In the spring of 2007 I did not work. I wrote. A lot! This was before I started writing for Dungeon Mastering. I was writing a novel (which is still just a draft). Writing fiction is tough, but it’s also fun and rewarding. For me it was also a great learning experience. I polished skills I had only used subconsciously: crafting complex character, creating unique settings, weaving story elements together.
Two and a half years later, my fiction writing projects are on hold. I’m all about gaming nowadays. But my stint as an aspiring novelist made me a better writer and a better storyteller. I thought I’d share a few writing techniques that I learned through books, websites, and experience and how I use them to be a better DM.
30 Fiction Writing Tips That Will Make You A Better DM
This is a three part series:
#11 – End your preparation sessions mid-sentence
This one is from Johnn Four (Roleplaying Tips, Campaign Mastery, Gamer Lifestyle). By stopping a writing session or game prep session mid-sentence you can pick where you left off easily the next time to sit down to write.
#12 – Build on assumptions
Description can bring your game session to a grinding halt if it’s not necessary. To cut down on description while still getting all the important information across, let your players know that you will build on their assumptions. For example, in a tavern players can assume that all the cliches are present – rowdy crowd, food, gambling, even mysterious hooded figures in dark corner. Of course, if your players assume something and their character acts accordingly, say yes, go along with their crazy ideas, and let them be the driving force of the story.
#13 – Have a single, clearly defined them
Redemption. Revenge. Exploration. Try to choose a theme – your players should have a say in this – and stick with it as often as possible. It will help set the mood for your campaign and help you make game prep decisions.
#14 – Use all five senses in your descriptions
Sight is the default. Describing sounds can greatly enhance the quality of your descriptions. Adding smells when appropriate can really immerse your players into the game world. Touch and taste are a little tougher to use. At first you might prepare these descriptions. If you keep at it and keep making a conscious effort to include all senses in your narrative, eventually it will come naturally.
#15 – Brevity and levity
I got this tip from Daniel Pink’s A Whole New Mind. If you can squeeze more information with less work, you automatically increase the pace of your game. For this to work you have to focus on story elements, characters, and scenes that really make an impact on your players and your game. Whenever an encounter – roleplay or combat – begins ask yourself: how can this moment make a major impact on the campaign or on one of the players? Go for it: make something happen!
#16 – Repetition
You can’t expect your players to remember everything about your NPCs or your game world. Repetition is easy to use and it will help you etch characters and scenes in your players minds. Repetition is easy to use and it will help you etch characters and scenes in your players minds. Repetition is easy to use and it will help you etch characters and scenes in your players minds.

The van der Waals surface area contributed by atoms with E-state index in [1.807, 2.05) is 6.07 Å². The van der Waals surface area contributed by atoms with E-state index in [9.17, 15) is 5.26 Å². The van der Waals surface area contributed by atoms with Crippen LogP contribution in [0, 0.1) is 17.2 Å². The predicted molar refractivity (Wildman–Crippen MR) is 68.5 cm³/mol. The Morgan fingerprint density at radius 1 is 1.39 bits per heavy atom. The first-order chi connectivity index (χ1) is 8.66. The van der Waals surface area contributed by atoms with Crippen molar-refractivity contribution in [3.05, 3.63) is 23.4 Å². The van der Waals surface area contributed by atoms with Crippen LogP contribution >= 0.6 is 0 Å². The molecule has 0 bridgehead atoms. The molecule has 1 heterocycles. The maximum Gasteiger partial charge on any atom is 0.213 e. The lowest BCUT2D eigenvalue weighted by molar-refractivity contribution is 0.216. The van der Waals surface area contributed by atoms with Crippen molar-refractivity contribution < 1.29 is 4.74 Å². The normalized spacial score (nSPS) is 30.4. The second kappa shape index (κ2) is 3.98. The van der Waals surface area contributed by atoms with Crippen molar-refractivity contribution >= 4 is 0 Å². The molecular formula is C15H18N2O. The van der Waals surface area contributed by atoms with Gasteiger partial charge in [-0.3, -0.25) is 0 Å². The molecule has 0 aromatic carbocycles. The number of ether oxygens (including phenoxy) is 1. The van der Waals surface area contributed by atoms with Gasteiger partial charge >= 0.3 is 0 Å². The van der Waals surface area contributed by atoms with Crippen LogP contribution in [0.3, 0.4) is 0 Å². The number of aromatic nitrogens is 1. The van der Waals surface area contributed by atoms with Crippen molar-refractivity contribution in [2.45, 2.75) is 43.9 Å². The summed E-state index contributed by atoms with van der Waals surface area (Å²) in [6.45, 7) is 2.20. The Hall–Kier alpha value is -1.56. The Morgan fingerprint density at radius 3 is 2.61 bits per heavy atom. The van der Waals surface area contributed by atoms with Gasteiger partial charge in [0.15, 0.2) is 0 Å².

#17 – Comparisons
Comparisons can really bring descriptions to life – they help you paint a vivid image.
#18 – Don’t let disapointment (or complete failure) stop you.
For every 5 great ideas and brilliant scenes you prepare, only one, two, or maybe 3 at the most will turn out just as good as you hoped it would. Don’t let that stop you. Keep DMing, keep planning games, keep writing, and keep having fun. Here’s my take on this success rate of 1 or 2 out of 5. As I get better as a DM my expectations rise and I try to pull off new techniques, different scenes, wilder ideas. So I’ll never be completely happy with my overall performance since I’m always trying something new, but even my “failures” are not that bad. In fact they might even be better than my successful scenes from 2 years ago! Failure, success, satisfaction, disapointment – it’s all relative. Just get people together, keep trying out new ideas and have fun.
#19 – Be open to criticism
Not only should you be open to criticism but you should seek it out! Ask your players what they like and don’t like about the way you run your games. And listen!
#20 – Make a difference
As a game master, a writer, or a storyteller you have to realize what your ultimate goal is. Is it to entertain? Is it to get your friends together? Is it to make your players feel good about themselves and their characters? Is it to relax and get away from your hectic daily grind? Knowing the reason behind the game helps you enjoy it more and run games for the right reasons – not just because it’s Wednesday and Wednesdays are game nights. Telling your story, running your campaign – it can be a great way to make a difference in your life and in the life of your friends.
This is a three part series:
If you are an aspiring fiction writer or game designer and want to get published, take a look at the Gamer Lifestyle coaching program that I run with Johnn Four (of RoleplayingTips.com). The program is currently open to new members from November 5th through November 7th. You can download our 70+ pages free e-book on working in the RPG industry to learn more about the Gamer Lifestyle project.
We opened the program to new members for a promotion that we are doing with Men With Pens, a popular blog for freelance writers. The Men With Pens Crew also runs Escaping Reality, a gaming fiction forum, and Capturing Fantasy, where fiction writing meets online gaming.